Injury Prevention in Childhood
Accidents do happen, but there are ways to help limit the risk or degree of injury for kids on the move.
The top mechanism of injury for children is during travel in motor vehicles. Injury prevention for travel in vehicles starts with appropriate use of safety belts. Car seats with five-point harness buckles should be used in a rear-facing position until the toddler outgrows the seats upper limit of weight and length for rear-facing. The toddler can then be faced forward and remain in the five-point harness until the age of 5 as a minimum. The child should then use a booster seat until reaching the height of 57 inches to ensure proper positioning of the seatbelt on their shoulder.
Another area with car safety in pediatrics is with children overheating in hot cars. Never leave a child unattended in a car and use visual reminders to avoid accidentally leaving a child in a car, especially during times when you are out of your typical daily routine.
Drowning is a leading cause of accidental death. Pool fences, alarms on doors and door locks that are out of reach of a small child are helpful in preventing unintentional access to close-by open water. Closing doors to bathrooms or using toilet seat locks can also be barriers to standing water for a curious toddler. Adults should always pour out buckets of water or empty bathtubs when not in use. Remember to never leave a child unattended in any level of water.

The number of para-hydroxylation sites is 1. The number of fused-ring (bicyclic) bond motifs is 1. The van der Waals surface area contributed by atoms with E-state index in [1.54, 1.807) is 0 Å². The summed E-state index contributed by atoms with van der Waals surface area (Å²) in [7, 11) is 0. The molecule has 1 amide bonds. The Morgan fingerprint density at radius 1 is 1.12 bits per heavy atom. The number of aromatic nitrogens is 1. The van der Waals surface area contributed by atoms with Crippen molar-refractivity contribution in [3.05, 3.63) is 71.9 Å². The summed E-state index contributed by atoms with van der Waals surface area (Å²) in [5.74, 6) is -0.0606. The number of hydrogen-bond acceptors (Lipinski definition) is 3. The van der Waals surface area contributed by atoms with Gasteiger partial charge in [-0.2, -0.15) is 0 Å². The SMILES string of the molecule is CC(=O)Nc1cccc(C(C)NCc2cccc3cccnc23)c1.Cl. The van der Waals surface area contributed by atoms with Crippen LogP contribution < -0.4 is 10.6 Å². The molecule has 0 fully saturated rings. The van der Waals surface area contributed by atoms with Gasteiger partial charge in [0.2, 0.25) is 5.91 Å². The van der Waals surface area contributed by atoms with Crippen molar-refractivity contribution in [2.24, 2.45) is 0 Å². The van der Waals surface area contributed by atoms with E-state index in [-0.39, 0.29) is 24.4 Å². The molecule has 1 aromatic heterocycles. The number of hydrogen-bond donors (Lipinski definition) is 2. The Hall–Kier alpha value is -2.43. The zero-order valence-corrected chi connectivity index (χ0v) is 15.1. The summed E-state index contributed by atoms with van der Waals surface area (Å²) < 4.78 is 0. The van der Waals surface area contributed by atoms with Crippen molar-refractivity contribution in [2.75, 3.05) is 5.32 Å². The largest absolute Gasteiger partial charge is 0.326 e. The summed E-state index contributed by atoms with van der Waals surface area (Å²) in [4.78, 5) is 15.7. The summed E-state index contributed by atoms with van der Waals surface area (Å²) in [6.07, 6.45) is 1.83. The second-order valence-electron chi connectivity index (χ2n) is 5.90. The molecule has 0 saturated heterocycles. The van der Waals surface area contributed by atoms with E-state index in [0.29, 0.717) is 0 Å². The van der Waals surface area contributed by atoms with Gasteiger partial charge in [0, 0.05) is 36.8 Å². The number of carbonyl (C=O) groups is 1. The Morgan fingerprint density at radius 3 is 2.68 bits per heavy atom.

Unfortunately, even during exercise and physical activity, a child can be injured. Using appropriate equipment and technique of play during a sport practice or game can be a great way to limit the risk for or the amount of injury during sports. Other activities such as skateboarding, roller skating and bicycle riding can be fall risks, so routinely use a helmet along with knee and elbow pads. Avoiding dangerous tricks and keeping alert will also help to avoid falls.
Parents should routinely assess the home as well as the child’s toys, cups, pacifiers and teethers for anything that is broken or inappropriately secured that could become a hazard. Avoid necklaces or bracelets that can become a risk for choking or suffocation. Assess the surroundings of the home for places that a curious child may find interesting to play, but can unfortunately lead to injury or death if they become trapped. Things such as wells, large water tanks, mechanical equipment and household appliances such as washing machines can seem fun or good places for hide and seek but can have a very unintended outcome.
Educate your child on the reasons for safety measures, and that these measures are only helpful if they are always followed. Please allow us as pediatricians to discuss these topics with you and your family during the routine well child visits. For any questions, please contact our office to get more information from some of your favorite Board Certified Pediatricians in Oviedo.
Nicole Cameron MD FAAP